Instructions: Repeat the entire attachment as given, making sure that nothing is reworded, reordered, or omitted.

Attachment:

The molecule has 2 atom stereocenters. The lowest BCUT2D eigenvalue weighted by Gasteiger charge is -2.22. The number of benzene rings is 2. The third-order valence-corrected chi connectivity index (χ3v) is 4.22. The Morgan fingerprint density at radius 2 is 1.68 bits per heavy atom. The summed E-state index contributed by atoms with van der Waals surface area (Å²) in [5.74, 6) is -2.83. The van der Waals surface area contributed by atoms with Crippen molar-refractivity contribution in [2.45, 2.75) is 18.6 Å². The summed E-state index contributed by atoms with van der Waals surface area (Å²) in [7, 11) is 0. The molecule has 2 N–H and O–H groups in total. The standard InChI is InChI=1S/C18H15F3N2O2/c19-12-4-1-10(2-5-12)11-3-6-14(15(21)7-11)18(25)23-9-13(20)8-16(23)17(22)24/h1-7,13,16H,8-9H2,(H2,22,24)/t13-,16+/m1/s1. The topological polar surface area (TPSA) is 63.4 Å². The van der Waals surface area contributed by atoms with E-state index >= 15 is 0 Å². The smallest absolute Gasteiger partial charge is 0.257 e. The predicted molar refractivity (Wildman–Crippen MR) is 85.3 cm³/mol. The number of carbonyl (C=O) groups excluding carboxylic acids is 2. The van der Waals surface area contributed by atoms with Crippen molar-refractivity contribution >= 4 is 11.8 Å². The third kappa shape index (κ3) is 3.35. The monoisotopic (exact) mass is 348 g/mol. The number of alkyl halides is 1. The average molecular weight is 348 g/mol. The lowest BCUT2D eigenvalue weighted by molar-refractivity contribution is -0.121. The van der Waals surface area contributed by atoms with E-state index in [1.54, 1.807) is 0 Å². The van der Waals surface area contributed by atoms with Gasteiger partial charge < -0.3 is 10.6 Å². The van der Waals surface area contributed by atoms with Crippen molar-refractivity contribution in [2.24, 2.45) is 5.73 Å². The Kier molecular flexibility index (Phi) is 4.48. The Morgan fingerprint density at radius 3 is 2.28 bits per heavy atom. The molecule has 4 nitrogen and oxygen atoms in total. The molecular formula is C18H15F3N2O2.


The molecule has 2 atom stereocenters. The lowest BCUT2D eigenvalue weighted by Gasteiger charge is -2.22. The number of benzene rings is 2. The third-order valence-corrected chi connectivity index (χ3v) is 4.22. The Morgan fingerprint density at radius 2 is 1.68 bits per heavy atom. The summed E-state index contributed by atoms with van der Waals surface area (Å²) in [5.74, 6) is -2.83. The van der Waals surface area contributed by atoms with Crippen molar-refractivity contribution in [2.45, 2.75) is 18.6 Å². The summed E-state index contributed by atoms with van der Waals surface area (Å²) in [7, 11) is 0. The molecule has 2 N–H and O–H groups in total. The standard InChI is InChI=1S/C18H15F3N2O2/c19-12-4-1-10(2-5-12)11-3-6-14(15(21)7-11)18(25)23-9-13(20)8-16(23)17(22)24/h1-7,13,16H,8-9H2,(H2,22,24)/t13-,16+/m1/s1. The topological polar surface area (TPSA) is 63.4 Å². The van der Waals surface area contributed by atoms with E-state index >= 15 is 0 Å². The smallest absolute Gasteiger partial charge is 0.257 e. The predicted molar refractivity (Wildman–Crippen MR) is 85.3 cm³/mol. The number of carbonyl (C=O) groups excluding carboxylic acids is 2. The van der Waals surface area contributed by atoms with Crippen molar-refractivity contribution >= 4 is 11.8 Å². The third kappa shape index (κ3) is 3.35. The monoisotopic (exact) mass is 348 g/mol. The number of alkyl halides is 1. The average molecular weight is 348 g/mol. The lowest BCUT2D eigenvalue weighted by molar-refractivity contribution is -0.121. The van der Waals surface area contributed by atoms with E-state index in [1.54, 1.807) is 0 Å². The van der Waals surface area contributed by atoms with Gasteiger partial charge < -0.3 is 10.6 Å². The van der Waals surface area contributed by atoms with Crippen molar-refractivity contribution in [2.24, 2.45) is 5.73 Å². The Kier molecular flexibility index (Phi) is 4.48. The Morgan fingerprint density at radius 3 is 2.28 bits per heavy atom. The molecule has 4 nitrogen and oxygen atoms in total. The molecular formula is C18H15F3N2O2.